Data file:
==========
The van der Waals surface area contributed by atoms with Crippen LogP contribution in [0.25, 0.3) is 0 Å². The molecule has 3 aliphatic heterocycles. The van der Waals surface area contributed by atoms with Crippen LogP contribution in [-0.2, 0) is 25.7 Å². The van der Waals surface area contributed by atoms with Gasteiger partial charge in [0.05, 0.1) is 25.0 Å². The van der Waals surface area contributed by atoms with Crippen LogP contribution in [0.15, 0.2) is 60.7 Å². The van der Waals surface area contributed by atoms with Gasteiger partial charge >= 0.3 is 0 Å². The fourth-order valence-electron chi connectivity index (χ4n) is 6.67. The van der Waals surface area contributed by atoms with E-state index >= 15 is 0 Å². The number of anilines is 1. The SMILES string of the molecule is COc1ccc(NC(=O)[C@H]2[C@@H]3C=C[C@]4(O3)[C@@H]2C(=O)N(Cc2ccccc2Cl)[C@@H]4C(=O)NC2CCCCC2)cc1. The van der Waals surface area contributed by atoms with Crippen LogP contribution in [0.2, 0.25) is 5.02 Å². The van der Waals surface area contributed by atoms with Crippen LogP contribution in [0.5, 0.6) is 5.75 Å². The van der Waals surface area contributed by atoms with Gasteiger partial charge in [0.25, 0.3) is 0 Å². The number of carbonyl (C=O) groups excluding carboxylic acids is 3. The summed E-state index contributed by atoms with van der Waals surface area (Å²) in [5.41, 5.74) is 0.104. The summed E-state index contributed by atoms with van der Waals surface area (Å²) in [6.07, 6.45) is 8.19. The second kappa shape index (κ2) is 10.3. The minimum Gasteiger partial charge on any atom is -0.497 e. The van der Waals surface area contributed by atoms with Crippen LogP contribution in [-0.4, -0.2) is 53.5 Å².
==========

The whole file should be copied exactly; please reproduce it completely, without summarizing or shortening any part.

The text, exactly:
The van der Waals surface area contributed by atoms with Crippen LogP contribution in [0.25, 0.3) is 0 Å². The molecule has 3 aliphatic heterocycles. The van der Waals surface area contributed by atoms with Crippen LogP contribution in [-0.2, 0) is 25.7 Å². The van der Waals surface area contributed by atoms with Gasteiger partial charge in [0.05, 0.1) is 25.0 Å². The van der Waals surface area contributed by atoms with Crippen LogP contribution in [0.15, 0.2) is 60.7 Å². The van der Waals surface area contributed by atoms with Gasteiger partial charge >= 0.3 is 0 Å². The fourth-order valence-electron chi connectivity index (χ4n) is 6.67. The van der Waals surface area contributed by atoms with E-state index >= 15 is 0 Å². The number of anilines is 1. The SMILES string of the molecule is COc1ccc(NC(=O)[C@H]2[C@@H]3C=C[C@]4(O3)[C@@H]2C(=O)N(Cc2ccccc2Cl)[C@@H]4C(=O)NC2CCCCC2)cc1. The van der Waals surface area contributed by atoms with Crippen LogP contribution in [0.2, 0.25) is 5.02 Å². The van der Waals surface area contributed by atoms with Crippen LogP contribution in [0.5, 0.6) is 5.75 Å². The van der Waals surface area contributed by atoms with Gasteiger partial charge in [0.25, 0.3) is 0 Å². The number of carbonyl (C=O) groups excluding carboxylic acids is 3. The summed E-state index contributed by atoms with van der Waals surface area (Å²) in [5.41, 5.74) is 0.104. The summed E-state index contributed by atoms with van der Waals surface area (Å²) in [6.07, 6.45) is 8.19. The second kappa shape index (κ2) is 10.3. The minimum Gasteiger partial charge on any atom is -0.497 e. The van der Waals surface area contributed by atoms with Crippen LogP contribution in [-0.4, -0.2) is 53.5 Å².